25% rule: Concern over fee structure in schools | mumbai | Hindustan Times
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25% rule: Concern over fee structure in schools

Schools have reacted with caution to the state government's decision to introduce a 25% reservation for economically-weaker sections in all schools across the state. The rule is part of the Right to Education Act's push for inclusive education. HT reports.

mumbai Updated: Sep 15, 2011 01:30 IST
HT Correspondent

Schools have reacted with caution to the state government's decision to introduce a 25% reservation for economically-weaker sections in all schools across the state. The rule is part of the Right to Education Act's push for inclusive education.

The government has offered to reimburse Rs1,000 towards the monthly fee for every child admitted under the 25 % quota. Yet, schools are worried. “We are to see the fine print before we can understand the implications,” said Rohit Bhat, principal of Children's Academy, Malad. “If schools have to bear the remaining cost in cases where the fees are above Rs 1,000 per month, parents of other students might object.”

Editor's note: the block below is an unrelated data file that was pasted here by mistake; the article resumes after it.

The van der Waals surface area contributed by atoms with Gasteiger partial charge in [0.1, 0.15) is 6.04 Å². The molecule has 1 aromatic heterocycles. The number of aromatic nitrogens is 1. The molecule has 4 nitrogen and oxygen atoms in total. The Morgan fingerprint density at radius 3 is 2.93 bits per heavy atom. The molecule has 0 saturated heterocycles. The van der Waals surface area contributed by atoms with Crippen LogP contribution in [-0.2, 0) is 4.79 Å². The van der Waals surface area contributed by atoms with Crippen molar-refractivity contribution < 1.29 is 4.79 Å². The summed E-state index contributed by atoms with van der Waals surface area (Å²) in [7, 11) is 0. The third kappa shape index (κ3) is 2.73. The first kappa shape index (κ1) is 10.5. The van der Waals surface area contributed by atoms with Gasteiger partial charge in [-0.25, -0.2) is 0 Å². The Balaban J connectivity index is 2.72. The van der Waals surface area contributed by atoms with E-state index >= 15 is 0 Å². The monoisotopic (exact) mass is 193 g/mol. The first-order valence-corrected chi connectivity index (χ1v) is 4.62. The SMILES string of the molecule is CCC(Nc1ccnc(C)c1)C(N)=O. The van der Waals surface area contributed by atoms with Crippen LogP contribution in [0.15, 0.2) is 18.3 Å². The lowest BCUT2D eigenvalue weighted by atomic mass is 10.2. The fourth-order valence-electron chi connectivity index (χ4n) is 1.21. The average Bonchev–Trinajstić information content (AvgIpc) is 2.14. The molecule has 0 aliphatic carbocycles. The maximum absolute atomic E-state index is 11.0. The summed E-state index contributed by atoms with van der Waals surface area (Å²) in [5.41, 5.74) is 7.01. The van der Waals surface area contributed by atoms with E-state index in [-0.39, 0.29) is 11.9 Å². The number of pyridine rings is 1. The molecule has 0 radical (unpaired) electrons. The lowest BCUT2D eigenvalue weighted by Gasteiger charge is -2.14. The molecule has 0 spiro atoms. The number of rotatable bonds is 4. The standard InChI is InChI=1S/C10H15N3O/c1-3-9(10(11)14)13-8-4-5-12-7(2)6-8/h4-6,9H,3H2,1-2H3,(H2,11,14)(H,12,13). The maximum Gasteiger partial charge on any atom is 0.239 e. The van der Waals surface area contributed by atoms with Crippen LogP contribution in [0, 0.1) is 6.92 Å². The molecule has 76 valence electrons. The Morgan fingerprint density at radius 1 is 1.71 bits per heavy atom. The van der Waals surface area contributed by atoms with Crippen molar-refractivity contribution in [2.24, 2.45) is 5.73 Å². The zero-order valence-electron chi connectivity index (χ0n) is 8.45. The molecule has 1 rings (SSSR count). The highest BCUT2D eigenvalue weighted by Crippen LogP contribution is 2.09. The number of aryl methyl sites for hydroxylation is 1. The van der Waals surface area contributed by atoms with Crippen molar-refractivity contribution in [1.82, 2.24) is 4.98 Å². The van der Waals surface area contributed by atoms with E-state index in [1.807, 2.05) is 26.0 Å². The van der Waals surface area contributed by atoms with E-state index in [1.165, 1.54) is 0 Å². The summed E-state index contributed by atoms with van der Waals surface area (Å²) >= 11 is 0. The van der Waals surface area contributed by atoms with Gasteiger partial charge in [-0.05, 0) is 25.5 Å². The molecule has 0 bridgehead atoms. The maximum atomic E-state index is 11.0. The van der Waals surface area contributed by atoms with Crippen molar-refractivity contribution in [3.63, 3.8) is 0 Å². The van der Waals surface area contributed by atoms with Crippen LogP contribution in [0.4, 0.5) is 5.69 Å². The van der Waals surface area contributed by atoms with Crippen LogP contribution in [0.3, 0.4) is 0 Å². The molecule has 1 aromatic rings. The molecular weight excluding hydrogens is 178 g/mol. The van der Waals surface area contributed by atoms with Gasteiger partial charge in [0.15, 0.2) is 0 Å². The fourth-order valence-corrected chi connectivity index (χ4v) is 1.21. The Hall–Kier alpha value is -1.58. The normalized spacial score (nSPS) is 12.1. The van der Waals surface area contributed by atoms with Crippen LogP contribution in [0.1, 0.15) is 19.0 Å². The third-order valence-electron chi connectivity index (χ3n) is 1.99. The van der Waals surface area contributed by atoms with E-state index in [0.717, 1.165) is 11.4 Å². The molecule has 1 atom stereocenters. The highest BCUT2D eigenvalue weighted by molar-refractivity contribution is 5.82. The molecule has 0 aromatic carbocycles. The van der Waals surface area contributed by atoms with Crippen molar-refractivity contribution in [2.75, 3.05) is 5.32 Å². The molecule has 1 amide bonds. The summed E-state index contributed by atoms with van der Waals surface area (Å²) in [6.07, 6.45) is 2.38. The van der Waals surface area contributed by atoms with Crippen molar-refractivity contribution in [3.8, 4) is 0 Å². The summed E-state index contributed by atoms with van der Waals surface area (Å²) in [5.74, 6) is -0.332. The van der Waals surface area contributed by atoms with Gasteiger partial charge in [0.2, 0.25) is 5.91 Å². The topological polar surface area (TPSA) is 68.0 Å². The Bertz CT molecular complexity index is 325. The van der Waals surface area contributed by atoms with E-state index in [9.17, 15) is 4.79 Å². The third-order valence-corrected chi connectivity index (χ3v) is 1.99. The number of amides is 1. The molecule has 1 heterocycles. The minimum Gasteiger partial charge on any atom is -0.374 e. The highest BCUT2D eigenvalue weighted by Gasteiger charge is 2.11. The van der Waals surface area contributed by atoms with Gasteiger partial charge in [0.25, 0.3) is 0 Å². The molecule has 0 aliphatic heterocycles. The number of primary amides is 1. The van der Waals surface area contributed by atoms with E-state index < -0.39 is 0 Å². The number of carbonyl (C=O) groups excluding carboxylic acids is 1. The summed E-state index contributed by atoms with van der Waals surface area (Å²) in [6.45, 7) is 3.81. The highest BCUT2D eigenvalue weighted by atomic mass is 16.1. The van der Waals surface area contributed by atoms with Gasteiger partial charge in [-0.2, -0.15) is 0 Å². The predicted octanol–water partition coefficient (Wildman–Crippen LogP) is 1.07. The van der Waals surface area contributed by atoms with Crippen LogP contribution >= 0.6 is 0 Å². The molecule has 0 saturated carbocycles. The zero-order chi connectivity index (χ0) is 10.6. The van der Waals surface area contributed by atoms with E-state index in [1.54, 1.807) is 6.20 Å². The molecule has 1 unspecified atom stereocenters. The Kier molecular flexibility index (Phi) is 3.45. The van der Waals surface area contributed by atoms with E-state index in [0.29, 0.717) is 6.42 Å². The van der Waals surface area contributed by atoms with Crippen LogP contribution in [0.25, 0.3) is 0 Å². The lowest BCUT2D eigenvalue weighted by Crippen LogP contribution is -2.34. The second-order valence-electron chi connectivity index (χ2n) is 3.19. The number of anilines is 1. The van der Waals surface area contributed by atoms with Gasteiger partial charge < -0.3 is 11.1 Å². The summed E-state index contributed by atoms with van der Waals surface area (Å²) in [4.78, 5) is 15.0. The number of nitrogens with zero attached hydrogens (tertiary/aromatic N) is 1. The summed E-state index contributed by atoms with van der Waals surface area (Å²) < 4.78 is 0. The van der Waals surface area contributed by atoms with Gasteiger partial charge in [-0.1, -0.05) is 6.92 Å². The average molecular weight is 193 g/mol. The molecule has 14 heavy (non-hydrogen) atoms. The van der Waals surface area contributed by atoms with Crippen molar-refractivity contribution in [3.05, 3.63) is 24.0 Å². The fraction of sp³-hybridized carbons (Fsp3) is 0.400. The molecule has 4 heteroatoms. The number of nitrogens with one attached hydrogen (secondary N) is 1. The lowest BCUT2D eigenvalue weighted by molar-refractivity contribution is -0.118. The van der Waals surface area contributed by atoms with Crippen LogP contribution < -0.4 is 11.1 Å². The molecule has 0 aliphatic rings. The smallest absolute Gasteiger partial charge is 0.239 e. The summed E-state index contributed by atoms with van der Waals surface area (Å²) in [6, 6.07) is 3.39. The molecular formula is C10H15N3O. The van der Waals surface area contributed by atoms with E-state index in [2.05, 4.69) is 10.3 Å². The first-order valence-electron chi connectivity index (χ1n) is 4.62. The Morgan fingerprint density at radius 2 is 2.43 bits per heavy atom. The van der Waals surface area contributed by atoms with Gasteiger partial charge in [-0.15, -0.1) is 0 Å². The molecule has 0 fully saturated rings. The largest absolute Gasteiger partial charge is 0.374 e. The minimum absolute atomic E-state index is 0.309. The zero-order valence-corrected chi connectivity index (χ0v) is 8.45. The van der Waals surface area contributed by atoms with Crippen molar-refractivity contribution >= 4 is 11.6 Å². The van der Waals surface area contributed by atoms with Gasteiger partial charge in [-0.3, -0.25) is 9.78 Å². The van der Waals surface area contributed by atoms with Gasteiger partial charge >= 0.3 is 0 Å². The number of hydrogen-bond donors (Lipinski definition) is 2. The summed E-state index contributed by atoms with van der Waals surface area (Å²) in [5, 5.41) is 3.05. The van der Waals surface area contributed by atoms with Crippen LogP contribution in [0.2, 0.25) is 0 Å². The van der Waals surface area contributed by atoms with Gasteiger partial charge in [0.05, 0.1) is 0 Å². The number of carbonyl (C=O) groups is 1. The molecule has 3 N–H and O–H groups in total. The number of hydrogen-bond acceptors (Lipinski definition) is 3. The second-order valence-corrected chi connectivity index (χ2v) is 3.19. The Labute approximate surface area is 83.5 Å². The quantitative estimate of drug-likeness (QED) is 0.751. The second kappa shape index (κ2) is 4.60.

The move could escalate school fees for other students, who would now be expected to cross-subsidise the education of students from economically-weaker backgrounds.

“The government should reimburse the schools depending on the expenditure incurred by the school, as it varies a lot,” said Father Swamy, principal of Holy Family School, Andheri.

Lina Ashar, chairperson of Kangaroo Kids Education Ltd, said she supported the Act, but schools would have to work out the financial implications.

Authorities are also worried about adjustment issues. “We don't mind admitting the children but it will be a challenge for them to study with those from more privileged backgrounds,” said Rekha Vijayakar, director of Guru Harkrishan School. “And what about the frustration of the child,” she added.

Agreeing with her, Ashar said, “If you have some children coming to school for the first time and others who have been to pre-school, the classroom environment could be affected.”

Most school authorities, however, preferred to wait for details before commenting. “There are many questions. For instance, how are the students under the quota to be identified,” asked Indu Mathur, principal of Apeejay School in Kharghar.